According to HMRC, the SBA will support business investment in constructing new structures and buildings including necessary preparatory costs, and the improvement of existing ones, as well as improving the international competitiveness of the UK’s capital allowances system.

Disguised remuneration schemes

Loans schemes also known as disguised remuneration tax avoidance schemes have been used by some employers and individuals in order to try and avoid paying Income Tax and National Insurance Contributions (NICs). This is usually done by utilising a loan or other payment from a third-party which is unlikely to be repaid. HMRC has never approved these schemes and has always said they will not be effective for tax avoidance purposes.

A charge (known as the 2019 loan charge) applies to all loans made since 6 April 1999 if they remained outstanding on 5 April 2019. The loan charge policy package is expected to raise £3.2 billion and it has been estimated that 75% of this will come from employers, and 25% from individuals.

HMRC had strongly encouraged disguised remuneration scheme users to come forward and provide all the required information to enable them to settle their tax affairs by 5 April 2019. Anyone who provided all the information needed to HMRC by 5 April 2019, can still settle their tax affairs under the November 2017 terms. HMRC will work to agree settlement in these cases so these users will not have to report and pay the loan charge. However, the settlement must be agreed by the date set out in HMRC’s offer letter, if not the loan charge will be payable.

There are simplified payment arrangements in some cases. For example, HMRC will allow scheme users to spread their payments over 7 years if their current taxable income is less than £30,000 and over 5 years if their current taxable income is less than £50,000. This offer only applies if the taxpayer is no longer engaged in tax avoidance and took sufficient action before 5 April 2019.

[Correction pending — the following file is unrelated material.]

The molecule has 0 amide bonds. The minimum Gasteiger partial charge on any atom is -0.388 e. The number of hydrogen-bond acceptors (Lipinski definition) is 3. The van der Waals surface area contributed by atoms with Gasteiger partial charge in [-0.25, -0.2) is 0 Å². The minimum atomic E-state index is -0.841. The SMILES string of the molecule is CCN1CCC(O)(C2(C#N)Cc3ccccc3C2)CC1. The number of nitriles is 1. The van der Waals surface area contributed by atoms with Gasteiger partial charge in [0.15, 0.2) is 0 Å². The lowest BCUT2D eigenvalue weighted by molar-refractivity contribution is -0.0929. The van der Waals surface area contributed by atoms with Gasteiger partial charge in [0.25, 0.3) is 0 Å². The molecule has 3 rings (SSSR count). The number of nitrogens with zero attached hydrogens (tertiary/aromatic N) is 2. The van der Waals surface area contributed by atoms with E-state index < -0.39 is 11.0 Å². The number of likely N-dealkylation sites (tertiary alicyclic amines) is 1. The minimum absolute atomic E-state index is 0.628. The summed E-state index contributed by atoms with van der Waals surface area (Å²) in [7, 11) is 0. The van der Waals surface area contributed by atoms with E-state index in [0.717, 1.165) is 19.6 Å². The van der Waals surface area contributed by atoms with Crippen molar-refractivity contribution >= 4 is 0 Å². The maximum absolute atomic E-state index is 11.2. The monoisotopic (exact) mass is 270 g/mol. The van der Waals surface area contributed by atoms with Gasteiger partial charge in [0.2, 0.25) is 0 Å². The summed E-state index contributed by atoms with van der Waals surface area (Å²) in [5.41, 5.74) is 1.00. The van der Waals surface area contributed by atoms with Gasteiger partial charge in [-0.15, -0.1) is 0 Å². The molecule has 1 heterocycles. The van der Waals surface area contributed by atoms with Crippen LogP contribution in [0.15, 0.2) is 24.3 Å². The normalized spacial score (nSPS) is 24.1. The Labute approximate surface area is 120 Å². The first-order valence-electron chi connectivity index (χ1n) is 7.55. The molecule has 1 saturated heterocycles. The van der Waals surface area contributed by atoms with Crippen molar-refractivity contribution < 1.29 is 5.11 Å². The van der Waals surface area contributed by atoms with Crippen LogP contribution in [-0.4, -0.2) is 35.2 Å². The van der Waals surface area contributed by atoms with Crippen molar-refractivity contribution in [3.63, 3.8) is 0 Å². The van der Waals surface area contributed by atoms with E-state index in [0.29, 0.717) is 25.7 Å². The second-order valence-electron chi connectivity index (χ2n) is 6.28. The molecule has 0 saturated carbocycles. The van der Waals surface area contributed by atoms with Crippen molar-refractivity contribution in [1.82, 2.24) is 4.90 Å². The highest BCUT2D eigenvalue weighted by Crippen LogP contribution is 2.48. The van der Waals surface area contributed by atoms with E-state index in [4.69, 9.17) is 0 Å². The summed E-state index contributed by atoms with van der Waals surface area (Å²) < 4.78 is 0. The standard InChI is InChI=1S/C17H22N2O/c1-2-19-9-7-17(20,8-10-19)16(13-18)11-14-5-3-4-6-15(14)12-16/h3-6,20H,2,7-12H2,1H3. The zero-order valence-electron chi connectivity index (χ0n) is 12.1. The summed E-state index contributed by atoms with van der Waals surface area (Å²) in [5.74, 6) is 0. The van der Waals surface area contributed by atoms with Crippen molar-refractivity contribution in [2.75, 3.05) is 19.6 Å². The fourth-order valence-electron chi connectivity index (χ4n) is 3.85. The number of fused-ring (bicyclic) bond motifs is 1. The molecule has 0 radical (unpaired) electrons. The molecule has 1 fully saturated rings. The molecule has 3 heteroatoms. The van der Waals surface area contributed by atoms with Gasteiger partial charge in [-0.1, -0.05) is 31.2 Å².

Claiming Entrepreneurs’ Relief when selling your business

Entrepreneurs' Relief (ER) can be a valuable relief when selling your business, your shares in a trading company or your interest in a trading partnership. Where ER is available Capital Gains Tax (CGT) of 10% is payable in place of the standard rate. CGT on the disposal of chargeable assets is usually chargeable at 20%. There are a number of qualifying conditions that must be met in order to qualify for Entrepreneurs' Relief.

There is a lifetime limit that means that you can qualify for ER more than once, subject to an overriding total limit of £10m of qualifying capital gains. There are time limits that must be met to make a claim. To qualify for relief you should be either an officer or employee of the company and own at least 5% of the company and have at least 5% of the voting rights. There are also other qualifying conditions that must be met in order to qualify for the relief.

In a recent change, the minimum period during which certain conditions must be met in order to qualify for ER increased from one to two years (from 6 April 2019). If you are looking to sell your business, you need to be mindful of meeting all the necessary conditions in order to qualify for ER.

There is also a sister relief called Investor’s relief which has a separate £10 million lifetime cap. This is useful for investors who do not meet the officer or employee requirement for ER.

Who should register for self assessment?

There are a number of reasons why a taxpayer is required to complete a self assessment return. This includes if they are self-employed, a company director, have an annual income over £100,000 and / or have income from savings, investment or property.

Taxpayers that need to complete a self assessment return for the first time should inform HMRC as soon as possible. The latest date that HMRC should be notified is by 5 October following the end of the tax year for which a self assessment return needs to be filed.

HMRC has an online tool that can help taxpayers ascertain whether they are required to submit a self assessment return.

The list of taxpayers that are likely to be required to submit a self assessment return includes:

  • The self-employed;
  • Taxpayers who had £2,500 or more in untaxed income;
  • Those with savings or investment income of £10,000 or more before tax;
  • Taxpayers who made profits from selling things like shares, a second home or other chargeable assets and need to pay Capital Gains Tax;